The pressure placed by floods and droughts will increase. Careful planning is needed, while engineering should be only the final stage in the process.
The view that humans can conquer nature has long prevailed and is an extremely dangerous concept. Both structural and non-structural approaches to diminishing the impact of natural disasters should be considered, but we place too high an expectation on structural approaches, such as continuing to raise embankments and dredging rivers.
The sudden drastic increase in rain in recent years means that building embankments will not be an effective way to prevent flooding. The most effective approach to flood prevention is to find ways to coexist with water and natural disasters by relying on non-engineering flood prevention strategies that work together with the local geography, environment and urban characteristics to return water to the rivers.
Rainstorm management can be effectively integrated with urban water resource management by taking a three-dimensional approach to water conservation. It is not about removing the water, but keeping it in appropriate places, at the same time as considering damage control, pollution prevention, erosion, climate change adaptation and economic efficiency.
Urban water management should start with a focus on paths and total volumes, and it should include accumulation and seep-through mechanisms.
“Accumulation” means providing the possibility of temporarily keeping water at a suitable location, such as a square, a park, a school playground, the atrium of a big building, or other similar locations. Spaces of various sizes can be used for this function, with each location functioning as a storage pool that will diminish surface runoff and peak flood concentrations. These pools can also accumulate rainwater for recycling.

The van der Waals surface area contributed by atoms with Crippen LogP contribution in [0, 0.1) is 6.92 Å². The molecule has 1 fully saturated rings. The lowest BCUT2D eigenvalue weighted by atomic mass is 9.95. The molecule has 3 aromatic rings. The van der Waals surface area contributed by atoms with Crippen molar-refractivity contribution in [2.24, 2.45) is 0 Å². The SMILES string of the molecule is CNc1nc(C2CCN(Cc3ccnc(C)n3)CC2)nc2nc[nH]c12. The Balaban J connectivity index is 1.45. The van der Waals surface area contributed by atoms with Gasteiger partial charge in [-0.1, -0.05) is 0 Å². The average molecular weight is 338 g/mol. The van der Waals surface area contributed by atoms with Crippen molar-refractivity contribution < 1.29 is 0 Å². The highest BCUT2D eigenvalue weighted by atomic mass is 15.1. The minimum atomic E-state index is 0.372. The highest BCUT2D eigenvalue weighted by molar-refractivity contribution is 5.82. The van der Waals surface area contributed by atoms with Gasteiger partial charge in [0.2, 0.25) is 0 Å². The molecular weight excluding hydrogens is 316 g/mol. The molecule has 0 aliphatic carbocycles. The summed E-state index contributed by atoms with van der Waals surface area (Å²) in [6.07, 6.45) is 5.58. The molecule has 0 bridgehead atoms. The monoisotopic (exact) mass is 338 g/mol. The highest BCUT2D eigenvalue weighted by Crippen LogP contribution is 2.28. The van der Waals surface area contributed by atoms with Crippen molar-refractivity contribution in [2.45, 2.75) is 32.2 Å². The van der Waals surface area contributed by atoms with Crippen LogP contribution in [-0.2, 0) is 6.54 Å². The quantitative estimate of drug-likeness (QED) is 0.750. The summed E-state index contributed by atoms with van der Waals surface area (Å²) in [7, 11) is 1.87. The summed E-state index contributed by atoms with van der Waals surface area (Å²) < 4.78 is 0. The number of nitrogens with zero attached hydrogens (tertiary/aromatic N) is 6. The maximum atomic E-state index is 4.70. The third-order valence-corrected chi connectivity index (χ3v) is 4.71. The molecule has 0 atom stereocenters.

“Seep-through” means allowing water to flow vertically instead of horizontally and letting water purify through the seep-through process, while also replenishing the groundwater. This would also help prevent water from collecting rapidly in one particular place.
Rainstorm management should include countermeasures for spaces of different scale, with plans for the national, regional and urban level. Much research has built up about Taiwan’s environmentally sensitive areas, and this research could be used to create overlay maps to define areas where development should be banned, restricted or allowed.
It should also be possible to take advantage of national land planning to properly prepare different locations to aid in water management. For example in terms of urban planning, consideration should be given to the potential risk for floods when developing new areas, and controls should be applied on land use and urban design based on the special characteristics of rainstorms. In addition, landscape design and water conservation could be integrated by directing urban flood water and purifying surface runoff.
However, rainfall in Taiwan can be very heavy, and any individual facility will have only a limited effect. Only by joining all facilities into a networked system that can deal with the accumulation and use of water in a larger area, will it be possible to turn often damaging water into a resource.
At the individual locations, existing open spaces, unused land and open spaces in direct connection to buildings should be redesigned into key locations for regulating, stopping and accumulating flood water, and each location should also collect local rainwater. In new land developments, overall consideration should be given to the use of and recycling of water resources by minimizing excavation in order to maximize seep-through area in combination with a system for collecting rainwater for recycling.
As the frequency of natural disasters increases and their impact becomes increasingly severe, it seems that major disasters are becoming a part of life, and water plays an important role.
As a result of the increasingly large expropriations and redesign of land in recent years, large areas of agricultural and forest land have been turned into construction sites, which means that land use is going through planned transformation on a large scale.
If we continue to rely on traditional methods, the risk will remain unchanged. We must change our attitude toward natural disasters, and if we want to address the cause of the problem, attitudes and policies need to change because water will always find ways to get through.
Using appropriate space planning and design is the way to go if we are to be able to coexist with water. Whether or not that will be possible will of course depend on the government’s vision and resolve.
Wang Jieh-jiuh is an associate professor of architecture at Ming Chuan University.
Translated by Perry Svensson
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